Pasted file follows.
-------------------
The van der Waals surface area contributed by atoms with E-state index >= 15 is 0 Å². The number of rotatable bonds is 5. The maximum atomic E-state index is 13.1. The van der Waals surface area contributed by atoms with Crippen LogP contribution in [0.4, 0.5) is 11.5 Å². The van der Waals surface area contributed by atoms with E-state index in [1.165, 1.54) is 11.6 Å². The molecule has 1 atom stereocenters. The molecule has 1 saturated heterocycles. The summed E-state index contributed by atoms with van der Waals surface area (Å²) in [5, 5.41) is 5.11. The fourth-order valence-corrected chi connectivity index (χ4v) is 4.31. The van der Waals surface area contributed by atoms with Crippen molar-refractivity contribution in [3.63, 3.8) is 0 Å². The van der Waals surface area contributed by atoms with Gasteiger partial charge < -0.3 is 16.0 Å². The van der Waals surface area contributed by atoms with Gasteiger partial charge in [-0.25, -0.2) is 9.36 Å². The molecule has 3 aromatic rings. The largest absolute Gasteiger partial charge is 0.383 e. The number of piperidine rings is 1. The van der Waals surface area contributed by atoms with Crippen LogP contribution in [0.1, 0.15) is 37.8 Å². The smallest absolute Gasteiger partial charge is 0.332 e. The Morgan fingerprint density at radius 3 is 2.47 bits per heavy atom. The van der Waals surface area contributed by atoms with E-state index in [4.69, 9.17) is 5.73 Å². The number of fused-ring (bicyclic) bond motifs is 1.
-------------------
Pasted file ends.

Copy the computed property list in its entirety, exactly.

The van der Waals surface area contributed by atoms with E-state index >= 15 is 0 Å². The number of rotatable bonds is 5. The maximum atomic E-state index is 13.1. The van der Waals surface area contributed by atoms with Crippen LogP contribution in [0.4, 0.5) is 11.5 Å². The van der Waals surface area contributed by atoms with E-state index in [1.165, 1.54) is 11.6 Å². The molecule has 1 atom stereocenters. The molecule has 1 saturated heterocycles. The summed E-state index contributed by atoms with van der Waals surface area (Å²) in [5, 5.41) is 5.11. The fourth-order valence-corrected chi connectivity index (χ4v) is 4.31. The van der Waals surface area contributed by atoms with Crippen molar-refractivity contribution in [3.63, 3.8) is 0 Å². The van der Waals surface area contributed by atoms with Gasteiger partial charge < -0.3 is 16.0 Å². The van der Waals surface area contributed by atoms with Gasteiger partial charge in [-0.25, -0.2) is 9.36 Å². The molecule has 3 aromatic rings. The largest absolute Gasteiger partial charge is 0.383 e. The number of piperidine rings is 1. The van der Waals surface area contributed by atoms with Crippen LogP contribution in [0.1, 0.15) is 37.8 Å². The smallest absolute Gasteiger partial charge is 0.332 e. The Morgan fingerprint density at radius 3 is 2.47 bits per heavy atom. The van der Waals surface area contributed by atoms with E-state index in [4.69, 9.17) is 5.73 Å². The number of fused-ring (bicyclic) bond motifs is 1.